British dogs trained to sniff out diabetes
By Georgina Cooper
AYLESBURY, England (Reuters) - Dogs are being trained in Britain as potential life-savers to warn diabetic owners when their blood sugar levels fall to dangerously low levels.
Man's best friend already has been shown capable of sniffing out certain cancer cells, and dogs have long been put to work in the hunt for illegal drugs and explosives.
Their new front-line role in diabetes care follows recent evidence suggesting a dog's hyper-sensitive nose can detect tiny changes that occur when a person is about to have a hypoglycemic attack.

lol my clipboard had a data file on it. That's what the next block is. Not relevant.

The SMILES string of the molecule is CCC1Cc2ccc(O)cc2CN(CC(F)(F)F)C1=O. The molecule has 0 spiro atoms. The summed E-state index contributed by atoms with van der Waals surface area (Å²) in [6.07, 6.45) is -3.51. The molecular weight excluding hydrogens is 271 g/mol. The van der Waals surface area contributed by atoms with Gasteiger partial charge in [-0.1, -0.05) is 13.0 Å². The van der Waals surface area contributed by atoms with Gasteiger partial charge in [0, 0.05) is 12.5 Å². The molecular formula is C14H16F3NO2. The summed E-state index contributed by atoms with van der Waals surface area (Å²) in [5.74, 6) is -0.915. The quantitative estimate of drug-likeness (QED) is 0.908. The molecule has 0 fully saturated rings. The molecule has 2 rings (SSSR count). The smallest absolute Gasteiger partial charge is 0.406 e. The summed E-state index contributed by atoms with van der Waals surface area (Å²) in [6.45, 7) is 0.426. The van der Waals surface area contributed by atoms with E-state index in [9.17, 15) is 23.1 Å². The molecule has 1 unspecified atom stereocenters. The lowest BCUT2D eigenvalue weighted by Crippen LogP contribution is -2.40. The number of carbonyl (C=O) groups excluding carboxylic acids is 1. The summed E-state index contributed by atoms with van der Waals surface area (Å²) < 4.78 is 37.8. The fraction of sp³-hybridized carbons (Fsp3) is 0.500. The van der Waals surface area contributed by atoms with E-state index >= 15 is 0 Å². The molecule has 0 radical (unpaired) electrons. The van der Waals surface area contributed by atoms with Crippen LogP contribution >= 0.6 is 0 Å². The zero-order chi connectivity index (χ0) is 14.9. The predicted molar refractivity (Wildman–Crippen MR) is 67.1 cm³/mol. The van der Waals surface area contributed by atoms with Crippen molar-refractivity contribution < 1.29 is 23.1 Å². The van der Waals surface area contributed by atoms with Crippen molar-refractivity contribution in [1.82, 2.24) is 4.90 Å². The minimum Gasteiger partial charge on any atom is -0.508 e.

A survey last December by researchers at Queen's University Belfast found 65 percent of 212 people with insulin-dependent diabetes reported that when they had a hypoglycemic episode their pets had reacted by whining, barking, licking or some other display.
At the Cancer and Bio-Detection Dogs research center in Aylesbury, southern England, animal trainers are putting that finding into practice and honing dogs' innate skills.
The charity has 17 rescue dogs at various stages of training that will be paired up with diabetic owners, many of them children.
"Dogs have been trained to detect certain odors down to parts per trillion, so we are talking tiny, tiny amounts. Their world is really very different to ours," Chief Executive Claire Guest told Reuters TV.
The center was started five years ago by orthopedic surgeon Dr John Hunt, who wanted to investigate curious anecdotes about dogs pestering their owners repeatedly on parts of their body that were later found to be cancerous. Continued...